Advice for Parents who have a child with an ill loved one
- Children will naturally be curious about the illness of their loved one. If you avoid talking about the illness with your children, they may become fearful about what is going on and begin to think the worst.
- Parents know that it is very hard to keep secrets in a family. Children seem to have an uncanny ability to learn what is going on. Directly sharing updates about the medical progress will teach your child that they do not need to look for information from other sources, which can be misinterpreted.
- Try to talk to your child in simple language they can understand. You do not need to tell them every detail, but just enough to answer their questions and calm their fears.
- Give your child permission to express all of his or her feelings about their sibling or parent’s illness. Children often feel many different emotions in response to an illness in a family including anger that the illness is hurting someone they love, unrealistic fears that they may also “catch” the disease, and guilt that their loved one became sick and not them.
- When a child is the ill family member special considerations should be made to help preserve the sibling bond. Relationships between brothers and sisters normally involve some degree of competition and rivalry. Explain to all of your children that an illness does not prevent a child from being a child and siblings from being siblings. Encourage an open and honest dialogue between the siblings about their feelings.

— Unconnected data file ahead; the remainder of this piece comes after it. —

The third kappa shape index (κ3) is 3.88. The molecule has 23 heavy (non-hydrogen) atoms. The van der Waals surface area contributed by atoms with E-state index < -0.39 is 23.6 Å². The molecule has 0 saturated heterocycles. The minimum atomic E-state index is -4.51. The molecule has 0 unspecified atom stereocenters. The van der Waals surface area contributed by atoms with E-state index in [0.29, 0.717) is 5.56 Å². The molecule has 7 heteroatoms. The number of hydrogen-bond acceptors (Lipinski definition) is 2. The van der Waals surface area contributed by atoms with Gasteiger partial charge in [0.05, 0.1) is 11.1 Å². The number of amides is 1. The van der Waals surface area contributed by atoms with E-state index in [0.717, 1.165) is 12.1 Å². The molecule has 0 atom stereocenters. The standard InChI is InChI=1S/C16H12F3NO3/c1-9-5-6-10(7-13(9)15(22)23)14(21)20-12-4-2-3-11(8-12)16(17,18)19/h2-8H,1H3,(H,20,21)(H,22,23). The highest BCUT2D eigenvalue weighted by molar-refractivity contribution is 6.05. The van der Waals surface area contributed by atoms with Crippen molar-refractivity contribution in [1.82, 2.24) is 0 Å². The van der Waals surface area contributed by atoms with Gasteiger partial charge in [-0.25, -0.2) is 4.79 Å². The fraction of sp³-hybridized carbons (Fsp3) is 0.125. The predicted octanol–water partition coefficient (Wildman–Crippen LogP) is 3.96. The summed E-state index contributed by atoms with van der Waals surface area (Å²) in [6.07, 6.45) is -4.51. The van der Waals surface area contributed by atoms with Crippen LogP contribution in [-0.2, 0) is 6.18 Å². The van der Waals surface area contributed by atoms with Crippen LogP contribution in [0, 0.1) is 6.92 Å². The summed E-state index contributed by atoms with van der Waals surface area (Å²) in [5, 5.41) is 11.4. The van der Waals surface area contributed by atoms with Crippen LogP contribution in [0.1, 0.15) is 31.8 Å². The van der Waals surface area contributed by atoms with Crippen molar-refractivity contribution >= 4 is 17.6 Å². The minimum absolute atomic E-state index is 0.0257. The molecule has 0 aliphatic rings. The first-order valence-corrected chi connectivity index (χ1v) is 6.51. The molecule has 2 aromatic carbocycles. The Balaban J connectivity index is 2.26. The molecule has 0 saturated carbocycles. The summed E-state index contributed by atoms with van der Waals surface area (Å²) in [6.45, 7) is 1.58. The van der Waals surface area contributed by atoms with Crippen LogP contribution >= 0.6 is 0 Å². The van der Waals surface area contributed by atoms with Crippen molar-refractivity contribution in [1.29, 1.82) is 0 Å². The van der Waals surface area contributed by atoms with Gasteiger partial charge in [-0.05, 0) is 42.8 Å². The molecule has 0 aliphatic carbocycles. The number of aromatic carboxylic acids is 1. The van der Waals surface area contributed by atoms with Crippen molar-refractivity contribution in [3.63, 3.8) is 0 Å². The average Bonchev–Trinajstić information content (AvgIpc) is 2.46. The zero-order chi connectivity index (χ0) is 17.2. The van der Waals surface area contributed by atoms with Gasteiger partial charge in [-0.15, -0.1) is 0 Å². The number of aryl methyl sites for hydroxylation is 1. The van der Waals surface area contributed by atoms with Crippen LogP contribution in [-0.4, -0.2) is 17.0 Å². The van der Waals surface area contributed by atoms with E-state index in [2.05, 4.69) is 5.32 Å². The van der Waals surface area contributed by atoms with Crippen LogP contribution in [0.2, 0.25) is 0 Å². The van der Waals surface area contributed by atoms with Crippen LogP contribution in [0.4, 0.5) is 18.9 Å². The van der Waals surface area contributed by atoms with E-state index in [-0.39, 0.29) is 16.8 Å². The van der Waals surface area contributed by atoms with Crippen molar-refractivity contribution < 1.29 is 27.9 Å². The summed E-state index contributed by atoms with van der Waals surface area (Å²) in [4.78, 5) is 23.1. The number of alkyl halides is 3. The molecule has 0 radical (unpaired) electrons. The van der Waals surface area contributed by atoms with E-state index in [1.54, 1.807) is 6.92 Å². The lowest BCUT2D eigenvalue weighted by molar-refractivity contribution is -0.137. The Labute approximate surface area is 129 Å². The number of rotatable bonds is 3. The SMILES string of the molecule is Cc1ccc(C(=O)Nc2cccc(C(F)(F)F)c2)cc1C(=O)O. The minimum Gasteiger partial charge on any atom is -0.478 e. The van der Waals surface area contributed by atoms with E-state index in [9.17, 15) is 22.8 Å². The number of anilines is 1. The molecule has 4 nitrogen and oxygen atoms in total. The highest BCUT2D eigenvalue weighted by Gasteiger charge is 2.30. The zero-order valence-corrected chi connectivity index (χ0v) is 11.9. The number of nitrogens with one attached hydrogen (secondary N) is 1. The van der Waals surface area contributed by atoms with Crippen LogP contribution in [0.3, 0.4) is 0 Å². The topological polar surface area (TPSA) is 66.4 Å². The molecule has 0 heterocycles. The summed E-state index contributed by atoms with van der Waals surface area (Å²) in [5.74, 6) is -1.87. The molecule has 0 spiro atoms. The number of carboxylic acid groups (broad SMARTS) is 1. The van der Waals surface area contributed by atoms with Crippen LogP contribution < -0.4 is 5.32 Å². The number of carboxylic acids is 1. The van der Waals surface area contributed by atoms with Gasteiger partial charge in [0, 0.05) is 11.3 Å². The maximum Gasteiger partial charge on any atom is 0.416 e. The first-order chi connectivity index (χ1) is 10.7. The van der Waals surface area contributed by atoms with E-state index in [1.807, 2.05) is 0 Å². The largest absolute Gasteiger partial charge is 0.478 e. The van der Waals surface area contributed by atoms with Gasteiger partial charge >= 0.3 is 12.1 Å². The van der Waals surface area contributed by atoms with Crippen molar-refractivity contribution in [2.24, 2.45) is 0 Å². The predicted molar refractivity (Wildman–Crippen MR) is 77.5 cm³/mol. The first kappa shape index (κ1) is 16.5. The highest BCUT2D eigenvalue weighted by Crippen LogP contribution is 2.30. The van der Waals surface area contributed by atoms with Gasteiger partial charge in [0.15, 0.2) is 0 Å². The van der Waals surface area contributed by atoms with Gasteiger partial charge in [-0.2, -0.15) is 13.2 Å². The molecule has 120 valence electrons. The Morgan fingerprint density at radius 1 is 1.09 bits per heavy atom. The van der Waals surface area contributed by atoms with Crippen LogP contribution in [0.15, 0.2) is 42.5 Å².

- Share your own feelings with your child to let them know that you also are upset with what is happening. Explain to them, however, the many special ways you handle your feelings.
- Try to plan for some consistency in your well child’s life. Children feel safer when structure is provided and things appear to be somewhat normal. Perhaps a friend or relative can take him to his game, or sit and do homework with her.
- If you are spending a lot of time in the hospital with your ill child or spouse, call your other child/children each day and ask what is happening in his/her life. Send notes home with a family member or friend who visits at the hospital so your child/children at home knows he/she is important, too.
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